Abstract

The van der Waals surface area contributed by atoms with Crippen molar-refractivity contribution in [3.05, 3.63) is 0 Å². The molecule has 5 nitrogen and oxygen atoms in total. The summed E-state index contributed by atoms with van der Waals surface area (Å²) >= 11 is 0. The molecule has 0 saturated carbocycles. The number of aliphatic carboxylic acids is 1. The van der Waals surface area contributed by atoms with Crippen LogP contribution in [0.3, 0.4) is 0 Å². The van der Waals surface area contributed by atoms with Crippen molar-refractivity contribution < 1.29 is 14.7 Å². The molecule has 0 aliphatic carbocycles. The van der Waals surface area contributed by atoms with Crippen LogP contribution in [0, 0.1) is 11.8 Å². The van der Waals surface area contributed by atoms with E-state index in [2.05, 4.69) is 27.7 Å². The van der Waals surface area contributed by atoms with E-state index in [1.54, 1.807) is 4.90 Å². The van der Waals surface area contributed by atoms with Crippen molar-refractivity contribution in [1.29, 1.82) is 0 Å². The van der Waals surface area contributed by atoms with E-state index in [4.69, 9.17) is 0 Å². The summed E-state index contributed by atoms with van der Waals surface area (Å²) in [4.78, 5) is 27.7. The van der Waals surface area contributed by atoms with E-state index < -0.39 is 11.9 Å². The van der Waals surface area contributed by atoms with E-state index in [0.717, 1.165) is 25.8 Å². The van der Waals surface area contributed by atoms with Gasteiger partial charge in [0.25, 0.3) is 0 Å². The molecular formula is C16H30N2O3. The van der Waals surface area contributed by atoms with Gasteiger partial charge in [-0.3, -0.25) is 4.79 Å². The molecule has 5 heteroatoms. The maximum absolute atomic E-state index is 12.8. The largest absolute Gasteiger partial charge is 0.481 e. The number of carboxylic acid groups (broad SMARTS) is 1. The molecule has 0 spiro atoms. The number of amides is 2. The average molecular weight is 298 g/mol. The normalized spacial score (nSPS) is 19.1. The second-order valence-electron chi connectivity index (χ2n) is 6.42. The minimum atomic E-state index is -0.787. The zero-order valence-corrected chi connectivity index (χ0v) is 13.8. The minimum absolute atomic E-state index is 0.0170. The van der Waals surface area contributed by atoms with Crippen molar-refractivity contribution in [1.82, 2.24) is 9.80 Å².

Theories about the neural bases of semantic knowledge tend between two poles, one proposing that distinct brain regions are innately dedicated to different conceptual domains and the other suggesting that all concepts are encoded within a single network. Category-sensitive functional activations in the fusiform cortex of the congenitally blind have been taken to support the former view but also raise several puzzles. We use neural network models to assess a hypothesis that spans the two poles: The interesting functional activation patterns reflect the base connectivity of a domain-general semantic network. Both similarities and differences between sighted and congenitally blind groups can emerge through learning in a neural network, but only in architectures adopting real anatomical constraints. Surprisingly, the same constraints suggest a novel account of a quite different phenomenon: the dyspraxia observed in patients with semantic impairments from anterior temporal pathology. From this work, we suggest that the cortical semantic network is wired not to encode knowledge of distinct conceptual domains but to promote learning about both conceptual and affordance structure in the environment.

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